James wonders in the comments if anyone had read “Master Race,” a short story by Bernard Krigstein that appeared in EC Comics’ Impact #1. Oh, yes indeedy I have, and it’s definitely one of the classics…when people talk about comics being “cinematic,” this story is practically the definition of it. It’s been reprinted a number of times, such as in the Gemstone reprint line from the 1990s/early 2000s, or in 1981’s awkwardly-titled A Smithsonian Book of Comic-Book Comics, which should be easy to find in libraries or used book stores or this handy Amazon link. And just Googling up “master race ec comics” will get you plenty of discussion about it.

There were plenty of good suggestions in those comments, and I will probably go back and respond further to them. And I apologize for the nebulous constraints as to what I was and wasn’t accepting as “a single issue story.” Mostly I was trying to exclude multiple issues collected into a trade paperback as a single story. But short stories that were only part of the issue are acceptable, too, like that “Master Race” story,” or the story from Detective Comics #500 that William mentioned…I think pretty much every story in that comic qualifies!

A list of Eisner winners for Best Single Issue was copy ‘n’ pasted into my comments — Jackie never did tell me which was her favorite — and there are a few quality comics in there, to be sure. Sandman #22-#28 winning the category one year seems to be stretching the definition of “single issue” a bit. Yes, it was the “Season of Mists” storyline, but that seems to be six issues over the limit of “single issue.” NOT SAYING IT WAS BAD I put in ALL-CAPS to stave off complaints…I quite liked those issues…I was just wondering how this was rationalized at the time.

Commenter D asks if anyone has a run of The Comic Reader fanzine, where Don Rosa featured a Comic Book Hall of Fame in some of his columns. As a matter o’fact, I have a sizable run of The Comic Reader, complete from about issue 90 or so to the end of the run in the 200s, so, like I said in the comments, if I can turn up from free time, I’ll take a look for it!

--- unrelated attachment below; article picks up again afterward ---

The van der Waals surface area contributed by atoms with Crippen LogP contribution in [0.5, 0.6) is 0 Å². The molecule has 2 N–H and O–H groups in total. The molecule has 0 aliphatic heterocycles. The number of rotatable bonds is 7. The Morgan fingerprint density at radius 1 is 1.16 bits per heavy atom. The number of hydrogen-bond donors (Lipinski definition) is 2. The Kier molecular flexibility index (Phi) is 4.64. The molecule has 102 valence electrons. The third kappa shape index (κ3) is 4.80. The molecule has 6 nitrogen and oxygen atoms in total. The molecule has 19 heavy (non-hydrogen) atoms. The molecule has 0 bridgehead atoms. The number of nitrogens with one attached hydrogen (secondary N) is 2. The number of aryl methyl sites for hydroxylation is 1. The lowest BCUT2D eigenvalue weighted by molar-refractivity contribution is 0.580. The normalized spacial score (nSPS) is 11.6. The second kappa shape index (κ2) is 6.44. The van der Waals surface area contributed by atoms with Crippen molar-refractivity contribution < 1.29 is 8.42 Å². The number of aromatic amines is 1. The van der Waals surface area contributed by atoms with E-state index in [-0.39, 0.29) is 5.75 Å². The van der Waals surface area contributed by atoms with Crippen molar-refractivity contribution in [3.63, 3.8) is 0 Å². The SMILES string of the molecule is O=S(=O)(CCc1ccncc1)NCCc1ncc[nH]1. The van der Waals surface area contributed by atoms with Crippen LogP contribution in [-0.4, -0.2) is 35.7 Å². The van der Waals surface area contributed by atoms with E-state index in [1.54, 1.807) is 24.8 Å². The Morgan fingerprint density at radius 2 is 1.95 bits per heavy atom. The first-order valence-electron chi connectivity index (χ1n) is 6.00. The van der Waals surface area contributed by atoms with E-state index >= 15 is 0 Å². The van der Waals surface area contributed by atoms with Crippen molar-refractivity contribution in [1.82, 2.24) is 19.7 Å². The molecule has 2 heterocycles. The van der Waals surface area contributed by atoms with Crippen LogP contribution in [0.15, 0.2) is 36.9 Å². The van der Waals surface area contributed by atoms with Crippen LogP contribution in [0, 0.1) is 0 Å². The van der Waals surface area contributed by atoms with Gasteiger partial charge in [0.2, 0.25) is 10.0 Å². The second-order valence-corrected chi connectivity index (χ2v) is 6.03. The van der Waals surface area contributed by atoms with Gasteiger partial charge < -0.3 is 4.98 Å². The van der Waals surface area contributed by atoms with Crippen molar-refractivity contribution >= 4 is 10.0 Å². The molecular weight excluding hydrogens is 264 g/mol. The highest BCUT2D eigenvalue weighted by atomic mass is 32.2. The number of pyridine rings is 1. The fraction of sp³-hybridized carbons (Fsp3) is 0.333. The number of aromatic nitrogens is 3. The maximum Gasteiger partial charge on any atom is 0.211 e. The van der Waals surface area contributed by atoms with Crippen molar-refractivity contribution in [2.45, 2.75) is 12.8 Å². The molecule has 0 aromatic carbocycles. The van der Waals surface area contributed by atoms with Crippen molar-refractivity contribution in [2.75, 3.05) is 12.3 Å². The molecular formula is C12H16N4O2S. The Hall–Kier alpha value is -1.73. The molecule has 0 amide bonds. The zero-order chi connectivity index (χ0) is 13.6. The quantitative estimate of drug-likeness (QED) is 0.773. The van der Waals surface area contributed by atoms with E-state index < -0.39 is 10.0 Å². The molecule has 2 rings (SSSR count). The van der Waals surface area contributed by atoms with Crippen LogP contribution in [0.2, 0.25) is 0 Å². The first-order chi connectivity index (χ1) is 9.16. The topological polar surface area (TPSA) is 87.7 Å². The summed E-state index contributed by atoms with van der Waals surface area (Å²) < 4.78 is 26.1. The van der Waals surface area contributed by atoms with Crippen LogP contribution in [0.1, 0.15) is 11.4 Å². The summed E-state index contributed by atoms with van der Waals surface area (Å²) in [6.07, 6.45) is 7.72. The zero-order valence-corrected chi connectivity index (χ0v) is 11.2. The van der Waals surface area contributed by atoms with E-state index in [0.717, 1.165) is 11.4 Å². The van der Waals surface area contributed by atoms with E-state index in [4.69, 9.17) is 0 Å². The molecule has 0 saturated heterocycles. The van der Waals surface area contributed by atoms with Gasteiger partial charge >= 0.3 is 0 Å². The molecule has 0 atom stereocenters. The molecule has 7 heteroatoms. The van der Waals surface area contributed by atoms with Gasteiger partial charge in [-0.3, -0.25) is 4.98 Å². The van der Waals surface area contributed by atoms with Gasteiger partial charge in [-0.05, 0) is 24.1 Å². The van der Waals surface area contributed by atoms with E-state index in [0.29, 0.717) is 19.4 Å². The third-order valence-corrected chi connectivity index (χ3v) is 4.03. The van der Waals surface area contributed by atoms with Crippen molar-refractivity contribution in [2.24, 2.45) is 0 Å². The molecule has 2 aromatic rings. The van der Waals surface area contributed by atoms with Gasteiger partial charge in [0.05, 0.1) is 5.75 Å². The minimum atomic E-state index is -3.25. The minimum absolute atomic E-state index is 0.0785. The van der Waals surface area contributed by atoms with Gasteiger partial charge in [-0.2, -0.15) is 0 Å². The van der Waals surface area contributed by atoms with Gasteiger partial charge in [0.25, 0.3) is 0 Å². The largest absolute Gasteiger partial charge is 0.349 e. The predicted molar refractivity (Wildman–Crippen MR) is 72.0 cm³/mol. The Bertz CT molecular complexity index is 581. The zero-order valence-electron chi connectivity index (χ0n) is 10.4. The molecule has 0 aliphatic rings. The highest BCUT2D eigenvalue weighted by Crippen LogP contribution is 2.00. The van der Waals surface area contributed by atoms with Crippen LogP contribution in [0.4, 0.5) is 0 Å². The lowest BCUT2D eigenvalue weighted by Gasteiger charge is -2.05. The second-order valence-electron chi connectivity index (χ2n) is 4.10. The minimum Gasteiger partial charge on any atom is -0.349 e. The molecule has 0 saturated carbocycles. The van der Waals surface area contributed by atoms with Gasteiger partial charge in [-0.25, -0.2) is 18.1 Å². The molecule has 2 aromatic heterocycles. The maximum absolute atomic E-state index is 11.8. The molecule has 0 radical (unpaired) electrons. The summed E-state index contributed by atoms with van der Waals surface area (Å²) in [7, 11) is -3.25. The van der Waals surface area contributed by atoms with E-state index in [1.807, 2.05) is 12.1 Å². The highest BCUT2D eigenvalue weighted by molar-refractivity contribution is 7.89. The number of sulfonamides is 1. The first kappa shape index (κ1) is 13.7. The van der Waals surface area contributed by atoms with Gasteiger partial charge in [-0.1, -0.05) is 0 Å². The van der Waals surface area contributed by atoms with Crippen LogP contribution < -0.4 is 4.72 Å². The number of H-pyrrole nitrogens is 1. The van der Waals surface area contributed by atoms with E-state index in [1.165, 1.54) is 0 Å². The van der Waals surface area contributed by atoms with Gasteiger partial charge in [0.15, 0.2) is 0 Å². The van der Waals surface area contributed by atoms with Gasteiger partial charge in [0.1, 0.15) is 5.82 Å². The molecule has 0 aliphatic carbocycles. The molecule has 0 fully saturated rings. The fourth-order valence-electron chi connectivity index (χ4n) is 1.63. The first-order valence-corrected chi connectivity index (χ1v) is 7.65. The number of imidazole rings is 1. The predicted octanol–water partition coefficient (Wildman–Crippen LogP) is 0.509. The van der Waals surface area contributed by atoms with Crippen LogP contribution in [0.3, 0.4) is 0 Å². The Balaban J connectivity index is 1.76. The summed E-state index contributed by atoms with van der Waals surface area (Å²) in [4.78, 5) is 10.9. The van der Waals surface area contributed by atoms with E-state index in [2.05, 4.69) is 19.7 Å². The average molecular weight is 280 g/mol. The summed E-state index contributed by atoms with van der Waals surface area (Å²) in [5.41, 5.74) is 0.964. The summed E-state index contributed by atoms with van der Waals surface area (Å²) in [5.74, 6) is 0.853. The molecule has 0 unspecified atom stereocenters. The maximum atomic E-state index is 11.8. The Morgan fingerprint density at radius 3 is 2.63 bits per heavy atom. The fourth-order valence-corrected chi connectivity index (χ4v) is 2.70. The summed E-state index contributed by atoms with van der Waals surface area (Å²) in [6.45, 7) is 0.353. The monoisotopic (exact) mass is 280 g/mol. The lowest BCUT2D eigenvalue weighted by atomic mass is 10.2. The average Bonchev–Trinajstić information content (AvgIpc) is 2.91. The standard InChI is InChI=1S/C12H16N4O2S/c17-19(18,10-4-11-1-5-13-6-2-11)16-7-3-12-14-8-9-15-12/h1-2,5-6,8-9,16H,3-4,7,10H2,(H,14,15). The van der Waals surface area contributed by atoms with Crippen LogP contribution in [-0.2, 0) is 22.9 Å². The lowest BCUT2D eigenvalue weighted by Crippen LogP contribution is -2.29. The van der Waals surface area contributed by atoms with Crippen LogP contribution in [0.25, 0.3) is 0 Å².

Anyway, that’s a solid batch of good funnybookin’ in those comments, there…if you’re looking for some fine reading, that’s a nice place to start making your lists!

4 Responses to “Boy, those are some old posts of mine that I’m linking to.”

  • Nate A. says:

    “Anatomy Lesson,” (Swamp Thing 21)
    Did I miss something, or was this absent? It really is among the best periodical comics ever published… You should check it out, Mike;).

  • GE says:

    Wow – I’ve got “A Smithsonian Book of Comic-Book Comics” downstairs, which I’ve had since I was a kid. Read the hell out of it, over and over, to the point where the dust jacket is long, long gone. (It came along with me on two coast-to-coast moves.) That was my introduction to Pogo, to Captain Marvel, to Will Eisner, to the wider world of Scrooge McDuck…lots of the best stuff. It was largely responsible, I think, for initially kindling my interest in comic books beyond the superhero genre that I was stuck in beforehand. Great book, with lots of info on the artists and creators interspersed between stories – now I’m inspired to go grab it and read through some favorites again…!

  • D says:

    Wow, mentioned in the main blog! Fame and fortune next!

  • James says:

    Mike read my comment AND agreed with me! It’s all been worth it.